- File Size: 2056 KB
- Print Length: 99 pages
- Publisher: Dark Chapter Press (March 6, 2017)
- Publication Date: March 6, 2017
- Sold by: Amazon Digital Services LLC
- Language: English
- ASIN: B06XGC2G27
- Text-to-Speech: Enabled
- Word Wise: Enabled
- Lending: Not Enabled
- Amazon Best Sellers Rank: #2,373,006 Paid in Kindle Store (See Top 100 Paid in Kindle Store)
The Westfield Orphan: A Dark Chapter Press Unlimited Short Kindle Edition
"Depth of Lies" by E. C. Diskin
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Top customer reviews
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I have read a couple of things from David Basnett before. Two short stories in two anthologies. The Butchers Apprentice in Kids and Out of Sight, Out of Mind in Kill For A Copy. Both books were also from Dark Chapter Press which is no surprise really as Mr Basnett is an editor for them as well. DCP produce some wonderful books, and from what I have read from Mr Basnett, he produces some mighty fine writing.
When he asked me to check this one out I was hooked immediately. He told me it was a horror story set in Victorian times. My favourite type of horror.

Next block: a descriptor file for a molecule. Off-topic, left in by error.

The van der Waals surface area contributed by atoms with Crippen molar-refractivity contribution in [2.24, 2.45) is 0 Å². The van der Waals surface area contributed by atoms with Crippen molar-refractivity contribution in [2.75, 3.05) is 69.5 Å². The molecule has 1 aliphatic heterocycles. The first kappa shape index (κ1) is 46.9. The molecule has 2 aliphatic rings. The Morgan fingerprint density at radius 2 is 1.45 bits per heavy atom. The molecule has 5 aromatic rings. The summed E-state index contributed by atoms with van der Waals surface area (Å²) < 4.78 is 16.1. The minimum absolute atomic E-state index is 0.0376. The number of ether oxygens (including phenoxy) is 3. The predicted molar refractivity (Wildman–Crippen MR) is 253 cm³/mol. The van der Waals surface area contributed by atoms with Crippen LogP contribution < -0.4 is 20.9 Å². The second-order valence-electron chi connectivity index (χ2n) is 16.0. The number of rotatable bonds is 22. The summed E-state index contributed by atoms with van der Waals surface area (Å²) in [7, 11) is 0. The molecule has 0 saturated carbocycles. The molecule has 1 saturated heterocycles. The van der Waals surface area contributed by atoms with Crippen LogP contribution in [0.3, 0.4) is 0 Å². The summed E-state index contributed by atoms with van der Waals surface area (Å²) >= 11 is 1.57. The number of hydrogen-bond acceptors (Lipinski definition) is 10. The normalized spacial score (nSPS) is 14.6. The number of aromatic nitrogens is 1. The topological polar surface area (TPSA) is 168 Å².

This, though, then gave me a problem. Victorian horror writing is a skill of its very own. There aren’t too many that can pull it off convincingly. Some that come to mind would be Willie Meikle and DCP’s very own Jack Rollins. I haven’t found many more though that can give me Victorian scares like William Hope Hodgson.
Still, I had to give it a go. This is what I thought.
Henry James Irwin lives in Whitechapel, in Victorian London. He has been convinced by his friend, Freddie to have a go at the latest craze called Upper Class Slumming. This is where upper class gentlemen dress down for the evening and go drinking in gin houses in the perceived slums.
Henry isn’t really cut out for this sort of thing. He is too nice to be making fools of the poorer folk but goes along for the ride.
Whilst on their first outing, he comes across a young lady that takes his fancy and while walking with her, hears noises in an alleyway that can only be heard when murder is afoot.
When Henry intervenes, he sets in motion a journey and adventure that not many men of the times could cope with. He will though, after all, he is The Westfield Orphan.
So, Henry is obviously the main man in this story. He is a man of means. He doesn’t work, and is very rich. This all comes from his grisly past that you don’t know an awful lot about. His parents were killed and that’s where he seems to have got his money, and his nickname of The Westfield Orphan. The money and status doesn’t go to his head though and he seems to be a really down to earth bloke. Lambton is his butler. A quiet and respectful man but one with many resources at his fingertips.
Included in this tale is Emilia Harrison. A lady of ill repute who Henry meets on his first slumming night out and takes a shine too. She seems to be a young girl in the wrong place and time and trying her best to get out of it.